Obesity, Portion Sizes and High Energy Density at Meals

Reprinted from Eating Disorders Review
September/October 2004 Volume 15, Number 5
©2004 Gürze Books

Over the past few decades, increased body weight among Americans has coincided with significant changes in the availability and types of food and the eating environment. One change has been the increased portion sizes available at fast-food restaurants and at home. The variety of foods and beverages available to consumers has also increased dramatically. The easy access to highly palatable, energy-dense foods available in large portions at relatively low cost may be contributing to the rapid growth in the incidence of obesity among all ages, particularly children, according to a group of researchers at Penn State.

Energy and portion size important to overeating

According to Dr. Barbara J. Rolls and co-workers at Penn State’s Laboratory for the Study of Human Ingestive Behavior, State College, PA, the energy density and the portion size of a food act independently to affect energy intake (Am J Clin Nutr 2004;79:962). Thus, large portions of food with a high-energy density may facilitate the overconsumption of energy.

The researchers used a within-subjects study design to determine the combined effects of energy density and portion size on intake in women. Once a week, for 6 weeks, 39 women volunteers were served breakfast, lunch, and dinner, and were allowed to eat freely with no restrictions on amount. However, the main entre at lunch was served in two different versions that varied in energy density (5.23 or 7.32 kilojoules per gm), each of which was served in 3 different portion sizes: 500, 700, or 900 gm. The amount of food and calories offered in the smallest portion size of the entre was enough for the subjects to feel full and satisfied at the end of the meal.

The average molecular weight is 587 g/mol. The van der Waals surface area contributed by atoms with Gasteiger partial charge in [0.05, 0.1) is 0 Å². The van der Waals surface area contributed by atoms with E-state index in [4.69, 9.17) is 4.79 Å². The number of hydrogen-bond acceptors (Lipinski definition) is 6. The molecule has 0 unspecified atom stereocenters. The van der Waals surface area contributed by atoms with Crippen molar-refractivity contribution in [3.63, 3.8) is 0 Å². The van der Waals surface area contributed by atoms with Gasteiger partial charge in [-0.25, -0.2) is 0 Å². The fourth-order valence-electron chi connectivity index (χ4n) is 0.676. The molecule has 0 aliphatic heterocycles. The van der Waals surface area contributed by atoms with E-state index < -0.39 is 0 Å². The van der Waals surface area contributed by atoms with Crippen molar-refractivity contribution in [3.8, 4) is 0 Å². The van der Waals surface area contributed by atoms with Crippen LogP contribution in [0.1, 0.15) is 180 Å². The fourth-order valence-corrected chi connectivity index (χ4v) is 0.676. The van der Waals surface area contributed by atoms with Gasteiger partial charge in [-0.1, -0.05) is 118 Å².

Visual analog scale recorded the degree of hunger

Before and after each meal, the subjects completed a series of 100-mm visual analog scales that rated their degree of hunger, thirst, perception of how much they could eat, and feelings of nausea and fullness. For example, hunger was rated on a line preceded by the question, ‘How hungry are you right now?” with “not at all” on the far left of the line and “extremely hungry” on the right end of the line.

The portion size and energy density had a significant effect on the amount of food eaten at lunch. The interaction between the two factors was not significant, which indicated that the portion size and energy density of foods acted independently to affect the amount of food the participant ate.

When served the largest portion of the entre, subjects ate 20% more than when they were served the smallest portion. They ate 10% less food when served the entre with higher caloric content compared with an entre of lower energy density.

The results from this experiment may have important implications for weight management. Increasing the portion size and the energy density of a main entre resulted in significant increases in energy intake during a single meal. There was no evidence that the women compensated for the increased energy intake at subsequent meals.

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